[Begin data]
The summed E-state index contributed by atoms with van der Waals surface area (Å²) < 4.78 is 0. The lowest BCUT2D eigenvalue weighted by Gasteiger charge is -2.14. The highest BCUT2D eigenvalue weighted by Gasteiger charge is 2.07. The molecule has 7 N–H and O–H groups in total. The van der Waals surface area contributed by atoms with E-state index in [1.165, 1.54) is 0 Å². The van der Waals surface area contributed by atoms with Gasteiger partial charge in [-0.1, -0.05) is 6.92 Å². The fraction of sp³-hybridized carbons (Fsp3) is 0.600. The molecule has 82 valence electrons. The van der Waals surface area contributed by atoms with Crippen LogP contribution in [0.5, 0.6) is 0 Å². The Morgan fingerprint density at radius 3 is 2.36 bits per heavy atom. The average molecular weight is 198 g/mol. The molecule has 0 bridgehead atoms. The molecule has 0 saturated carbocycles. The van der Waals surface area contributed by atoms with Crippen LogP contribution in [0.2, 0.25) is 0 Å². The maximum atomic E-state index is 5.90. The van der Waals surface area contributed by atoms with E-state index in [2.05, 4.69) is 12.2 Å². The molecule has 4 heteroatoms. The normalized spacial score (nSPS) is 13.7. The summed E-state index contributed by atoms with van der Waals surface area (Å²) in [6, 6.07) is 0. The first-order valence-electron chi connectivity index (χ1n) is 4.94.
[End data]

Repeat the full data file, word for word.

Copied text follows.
The summed E-state index contributed by atoms with van der Waals surface area (Å²) < 4.78 is 0. The lowest BCUT2D eigenvalue weighted by Gasteiger charge is -2.14. The highest BCUT2D eigenvalue weighted by Gasteiger charge is 2.07. The molecule has 7 N–H and O–H groups in total. The van der Waals surface area contributed by atoms with E-state index in [1.165, 1.54) is 0 Å². The van der Waals surface area contributed by atoms with Gasteiger partial charge in [-0.1, -0.05) is 6.92 Å². The fraction of sp³-hybridized carbons (Fsp3) is 0.600. The molecule has 82 valence electrons. The van der Waals surface area contributed by atoms with Crippen LogP contribution in [0.5, 0.6) is 0 Å². The Morgan fingerprint density at radius 3 is 2.36 bits per heavy atom. The average molecular weight is 198 g/mol. The molecule has 0 bridgehead atoms. The molecule has 0 saturated carbocycles. The van der Waals surface area contributed by atoms with Crippen LogP contribution in [0.2, 0.25) is 0 Å². The maximum atomic E-state index is 5.90. The van der Waals surface area contributed by atoms with E-state index in [2.05, 4.69) is 12.2 Å². The molecule has 4 heteroatoms. The normalized spacial score (nSPS) is 13.7. The summed E-state index contributed by atoms with van der Waals surface area (Å²) in [6, 6.07) is 0. The first-order valence-electron chi connectivity index (χ1n) is 4.94.